Severe symptoms, such as those involving the airways (including anaphylactic reactions), require emergency treatment.
The drugs most commonly used to relieve the symptoms of allergies are antihistamines. Antihistamines block the effects of histamine (which triggers symptoms) rather than stop its production.
Taking antihistamines partially relieves the runny nose, watery eyes, and itching and reduces the swelling due to hives or mild angioedema. But antihistamines do not ease breathing when airways are constricted. Some antihistamines are also mast cell stabilizers.
Antihistamines are available as tablets, capsules, or liquid solutions to be taken by mouth or as nasal sprays, eye drops, or lotions or creams. Which is used depends on the type of allergic reaction. Some antihistamines are available without a prescription (over-the-counter), and some require a prescription. Some that used to require a prescription are now available over the counter (OTC).
Products that contain an antihistamine and a decongestant (such as pseudoephedrine) are available OTC. They can be taken by adults and children aged 12 years and older. These products are particularly useful when both an antihistamine and a nasal decongestant are needed. However, some people, such as those who are taking monoamine oxidase inhibitors (a type of antidepressant), cannot take these products. Also, people with high blood pressure should not take a decongestant unless a doctor recommends it and monitors its use.
Diphenhydramine is available OTC as a lotion, cream, gel, or spray that can be applied to the skin to relieve itching, but it should not be used. Its effectiveness is unproved, and it can cause allergic reactions (such as a rash). It can cause extreme drowsiness in children who are also taking an antihistamine by mouth.
Side effects of antihistamines include anticholinergic effects, such as drowsiness, dry mouth, blurred vision, constipation, difficulty with urination, confusion, and light-headedness (particularly after a person stands up), as well as drowsiness. Often, prescription antihistamines have fewer of these effects.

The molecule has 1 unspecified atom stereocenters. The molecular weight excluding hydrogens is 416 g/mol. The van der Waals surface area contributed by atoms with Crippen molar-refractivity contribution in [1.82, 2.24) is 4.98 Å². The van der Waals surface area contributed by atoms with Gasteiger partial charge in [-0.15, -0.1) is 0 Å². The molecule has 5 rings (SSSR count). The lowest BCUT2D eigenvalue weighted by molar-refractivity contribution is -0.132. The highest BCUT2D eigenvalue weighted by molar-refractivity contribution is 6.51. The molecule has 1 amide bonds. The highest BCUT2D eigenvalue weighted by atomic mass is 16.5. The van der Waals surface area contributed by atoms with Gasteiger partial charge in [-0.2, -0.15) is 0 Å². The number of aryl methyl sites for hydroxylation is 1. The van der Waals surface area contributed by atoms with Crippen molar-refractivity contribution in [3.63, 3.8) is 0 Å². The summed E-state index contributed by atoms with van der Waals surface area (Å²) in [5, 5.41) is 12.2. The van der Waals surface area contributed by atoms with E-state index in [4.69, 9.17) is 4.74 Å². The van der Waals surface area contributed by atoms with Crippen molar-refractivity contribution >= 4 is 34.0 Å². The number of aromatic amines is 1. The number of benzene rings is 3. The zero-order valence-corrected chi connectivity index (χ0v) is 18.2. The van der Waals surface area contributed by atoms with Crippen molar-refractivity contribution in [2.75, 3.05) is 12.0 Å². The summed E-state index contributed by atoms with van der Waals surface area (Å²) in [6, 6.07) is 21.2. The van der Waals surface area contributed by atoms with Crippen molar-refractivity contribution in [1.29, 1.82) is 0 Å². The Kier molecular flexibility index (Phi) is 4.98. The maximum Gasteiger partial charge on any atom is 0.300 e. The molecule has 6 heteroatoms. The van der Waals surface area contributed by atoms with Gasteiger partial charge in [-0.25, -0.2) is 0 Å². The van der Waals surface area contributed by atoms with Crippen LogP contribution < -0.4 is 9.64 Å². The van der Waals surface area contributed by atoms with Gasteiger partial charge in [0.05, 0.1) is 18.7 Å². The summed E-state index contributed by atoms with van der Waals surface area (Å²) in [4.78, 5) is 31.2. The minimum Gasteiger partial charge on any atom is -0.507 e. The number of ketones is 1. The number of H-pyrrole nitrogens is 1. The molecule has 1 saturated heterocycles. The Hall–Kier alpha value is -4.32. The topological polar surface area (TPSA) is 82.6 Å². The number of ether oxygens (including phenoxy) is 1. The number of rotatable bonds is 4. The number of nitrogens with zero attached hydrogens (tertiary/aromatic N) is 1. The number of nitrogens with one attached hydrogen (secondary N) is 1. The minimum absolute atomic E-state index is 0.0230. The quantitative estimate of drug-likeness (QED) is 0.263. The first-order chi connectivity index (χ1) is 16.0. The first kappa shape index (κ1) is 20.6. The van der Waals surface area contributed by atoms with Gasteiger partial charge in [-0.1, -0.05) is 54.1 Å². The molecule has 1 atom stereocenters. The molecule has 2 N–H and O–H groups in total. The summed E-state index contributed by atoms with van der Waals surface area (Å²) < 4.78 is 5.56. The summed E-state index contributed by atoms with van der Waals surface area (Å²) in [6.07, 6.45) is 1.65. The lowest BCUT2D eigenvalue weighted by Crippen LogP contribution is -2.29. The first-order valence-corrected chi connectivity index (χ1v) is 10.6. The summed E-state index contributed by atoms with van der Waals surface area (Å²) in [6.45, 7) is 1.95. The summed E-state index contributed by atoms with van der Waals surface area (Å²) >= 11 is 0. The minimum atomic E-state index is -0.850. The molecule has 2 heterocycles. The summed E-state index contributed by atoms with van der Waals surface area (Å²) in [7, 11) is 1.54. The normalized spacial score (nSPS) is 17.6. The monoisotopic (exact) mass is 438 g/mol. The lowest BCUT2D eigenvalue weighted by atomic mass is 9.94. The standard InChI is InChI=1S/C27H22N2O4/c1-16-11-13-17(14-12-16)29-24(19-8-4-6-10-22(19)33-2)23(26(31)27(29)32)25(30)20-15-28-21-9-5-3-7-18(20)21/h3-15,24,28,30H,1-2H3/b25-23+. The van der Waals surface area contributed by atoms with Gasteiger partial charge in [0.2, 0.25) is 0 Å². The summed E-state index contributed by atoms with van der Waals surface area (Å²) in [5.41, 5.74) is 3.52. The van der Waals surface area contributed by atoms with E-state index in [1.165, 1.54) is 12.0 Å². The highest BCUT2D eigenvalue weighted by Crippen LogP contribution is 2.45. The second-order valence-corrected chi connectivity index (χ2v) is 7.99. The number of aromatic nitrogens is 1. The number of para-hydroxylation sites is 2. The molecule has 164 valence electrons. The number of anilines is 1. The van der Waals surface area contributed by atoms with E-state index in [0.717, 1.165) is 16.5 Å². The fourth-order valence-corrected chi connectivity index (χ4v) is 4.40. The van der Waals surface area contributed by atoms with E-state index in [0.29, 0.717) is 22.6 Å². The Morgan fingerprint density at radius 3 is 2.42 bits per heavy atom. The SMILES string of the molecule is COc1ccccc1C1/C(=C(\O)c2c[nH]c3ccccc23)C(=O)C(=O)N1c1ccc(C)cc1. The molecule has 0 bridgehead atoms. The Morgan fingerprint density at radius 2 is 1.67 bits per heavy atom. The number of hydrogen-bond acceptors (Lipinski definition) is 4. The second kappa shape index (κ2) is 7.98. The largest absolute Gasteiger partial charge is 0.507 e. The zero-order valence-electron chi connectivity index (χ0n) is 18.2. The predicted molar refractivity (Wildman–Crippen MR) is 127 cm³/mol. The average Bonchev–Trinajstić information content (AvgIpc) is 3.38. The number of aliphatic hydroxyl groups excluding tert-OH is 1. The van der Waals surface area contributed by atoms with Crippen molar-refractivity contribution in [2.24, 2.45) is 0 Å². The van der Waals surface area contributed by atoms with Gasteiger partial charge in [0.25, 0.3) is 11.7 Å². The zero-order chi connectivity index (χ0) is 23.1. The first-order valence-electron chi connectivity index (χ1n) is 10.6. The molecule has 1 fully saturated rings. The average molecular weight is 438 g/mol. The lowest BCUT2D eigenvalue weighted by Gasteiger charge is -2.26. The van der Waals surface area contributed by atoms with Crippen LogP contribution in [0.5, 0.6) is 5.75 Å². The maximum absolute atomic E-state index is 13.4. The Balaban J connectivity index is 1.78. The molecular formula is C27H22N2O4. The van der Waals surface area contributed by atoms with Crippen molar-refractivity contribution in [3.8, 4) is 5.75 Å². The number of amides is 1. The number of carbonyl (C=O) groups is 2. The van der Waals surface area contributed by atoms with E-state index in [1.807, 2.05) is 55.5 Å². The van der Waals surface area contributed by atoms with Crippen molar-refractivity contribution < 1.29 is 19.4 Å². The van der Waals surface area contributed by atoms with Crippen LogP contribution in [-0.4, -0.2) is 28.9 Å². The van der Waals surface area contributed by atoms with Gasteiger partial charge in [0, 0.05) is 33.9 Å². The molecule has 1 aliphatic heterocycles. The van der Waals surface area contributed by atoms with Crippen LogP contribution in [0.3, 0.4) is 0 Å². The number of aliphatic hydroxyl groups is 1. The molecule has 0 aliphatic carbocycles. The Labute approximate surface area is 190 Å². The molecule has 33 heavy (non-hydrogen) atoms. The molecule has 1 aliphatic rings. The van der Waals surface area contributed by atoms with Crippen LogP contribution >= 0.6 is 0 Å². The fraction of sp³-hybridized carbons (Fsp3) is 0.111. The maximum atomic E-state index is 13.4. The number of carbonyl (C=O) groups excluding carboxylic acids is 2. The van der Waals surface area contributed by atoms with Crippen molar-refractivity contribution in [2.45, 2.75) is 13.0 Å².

Some antihistamines are more likely to cause drowsiness (sedation) than others. Antihistamines that cause drowsiness are widely available OTC. People should not take these antihistamines if they are going to drive, operate heavy equipment, or do other activities that require alertness. Antihistamines that cause drowsiness should not be given to children under 2 years old because they may have serious or life-threatening side effects. These antihistamines are also a particular problem for older people (see Anticholinergic: What Does It Mean?) and for people with glaucoma, benign prostatic hyperplasia, constipation, or dementia because of the drugs’ anticholinergic effects. In general, doctors use antihistamines cautiously in people with cardiovascular disease.
Not everyone reacts the same way to antihistamines. For example, Asians seem to be less susceptible to the sedative effects of diphenhydramine than are people of Western European origin. Also, antihistamines cause the opposite (paradoxical) reaction in some people, making them feel nervous, restless, and agitated.
Mast cell stabilizers inhibit mast cells from releasing histamines and other substances that cause swelling and inflammation.
Mast cell stabilizers are taken when antihistamines and other drugs are not effective or have bothersome side effects. These drugs may help control allergic symptoms.
These drugs include azelastine, cromolyn, lodoxamide, ketotifen, nedocromil, olopatadine, and pemirolast. Azelastine, ketotifen, olopatadine, and pemirolast are also antihistamines.